Guilt (1965)

About a young couple who accidentally by car run over someone and kill him. The victim turns out to be an escapee from an asylum for the mentally ill.”GUILT” is the finger-pointing title of the virtually two-character Swedish film that was curiously allowed admittance into the 34th Street East yesterday, but it is also what the film’s distributors and exhibitors should feel for putting such a murky, meaningless picture before trusting audiences.

Except for one scene of sexual contact between the two apathetic principals, which is of no more candor or refinement and certainly of less skillfulness than many other similar scenes we’ve lately seen, there is absolutely nothing in this picture that I would think its merchandisers could assume would be appealing to people in this country—or anywhere else, indeed. And, of course, that scene of sexual contact is nonessential to the disagreeable theme.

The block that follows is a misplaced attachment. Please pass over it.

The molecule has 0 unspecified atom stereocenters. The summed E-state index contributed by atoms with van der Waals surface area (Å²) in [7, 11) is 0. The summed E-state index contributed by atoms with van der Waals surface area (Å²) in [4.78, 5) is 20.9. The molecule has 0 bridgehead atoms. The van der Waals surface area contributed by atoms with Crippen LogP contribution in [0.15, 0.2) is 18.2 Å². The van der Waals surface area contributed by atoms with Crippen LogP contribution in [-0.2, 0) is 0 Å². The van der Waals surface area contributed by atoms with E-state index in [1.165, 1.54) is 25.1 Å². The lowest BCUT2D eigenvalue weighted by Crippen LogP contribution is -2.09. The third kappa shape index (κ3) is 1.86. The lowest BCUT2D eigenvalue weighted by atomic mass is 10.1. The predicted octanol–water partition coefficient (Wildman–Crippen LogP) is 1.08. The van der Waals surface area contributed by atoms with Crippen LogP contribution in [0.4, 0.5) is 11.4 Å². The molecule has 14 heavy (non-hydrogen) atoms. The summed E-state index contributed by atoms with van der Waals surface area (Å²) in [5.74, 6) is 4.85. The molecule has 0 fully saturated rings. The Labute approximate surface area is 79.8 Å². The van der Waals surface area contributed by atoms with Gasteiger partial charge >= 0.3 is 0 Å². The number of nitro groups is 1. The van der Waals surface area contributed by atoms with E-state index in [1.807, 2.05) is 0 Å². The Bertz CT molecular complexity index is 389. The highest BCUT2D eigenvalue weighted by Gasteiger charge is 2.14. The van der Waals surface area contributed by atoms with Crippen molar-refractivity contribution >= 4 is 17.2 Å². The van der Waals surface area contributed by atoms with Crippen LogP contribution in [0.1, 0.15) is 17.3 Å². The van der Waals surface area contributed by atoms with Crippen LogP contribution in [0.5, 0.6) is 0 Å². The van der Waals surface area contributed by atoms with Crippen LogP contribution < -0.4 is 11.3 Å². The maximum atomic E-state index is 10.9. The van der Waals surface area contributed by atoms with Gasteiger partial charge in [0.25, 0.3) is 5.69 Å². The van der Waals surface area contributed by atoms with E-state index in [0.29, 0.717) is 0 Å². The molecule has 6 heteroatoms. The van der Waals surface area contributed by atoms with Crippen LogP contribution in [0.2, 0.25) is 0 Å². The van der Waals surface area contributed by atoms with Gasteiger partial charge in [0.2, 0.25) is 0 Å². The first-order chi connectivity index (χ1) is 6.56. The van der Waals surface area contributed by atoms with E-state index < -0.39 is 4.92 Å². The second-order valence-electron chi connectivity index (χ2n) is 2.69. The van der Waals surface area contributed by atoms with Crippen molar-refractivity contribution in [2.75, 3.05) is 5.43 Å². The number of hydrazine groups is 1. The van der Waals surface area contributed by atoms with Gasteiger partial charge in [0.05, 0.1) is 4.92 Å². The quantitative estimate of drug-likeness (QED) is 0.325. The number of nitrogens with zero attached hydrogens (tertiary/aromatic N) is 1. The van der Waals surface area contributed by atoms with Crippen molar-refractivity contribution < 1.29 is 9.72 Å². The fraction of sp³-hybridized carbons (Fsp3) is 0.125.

The tale is simply one of alienation between two persons who are nominally in love, and of their endless bickering and brawling as they drive through the wintry country in an automobile. Along about halfway through the picture, it is gloomily revealed that the immediate cause of the man’s vexation is that he has run down a pedestrian along the road and he is trying in some way to blame this on the woman, as well as other vexatious things.

Sven Bertil Taube is unpleasant — surly, arrogant and pompous—as the man, and Helena Brodin is pathetically apologetic and compliant as the girl. Her dismal distress and resignation to utter despair in one scene is the one clearly expressive and affecting manifestation in the film. For the rest, it is vague and rambling, made up of cross-cut suggestions of the man’s enthusiasm for racing automobiles.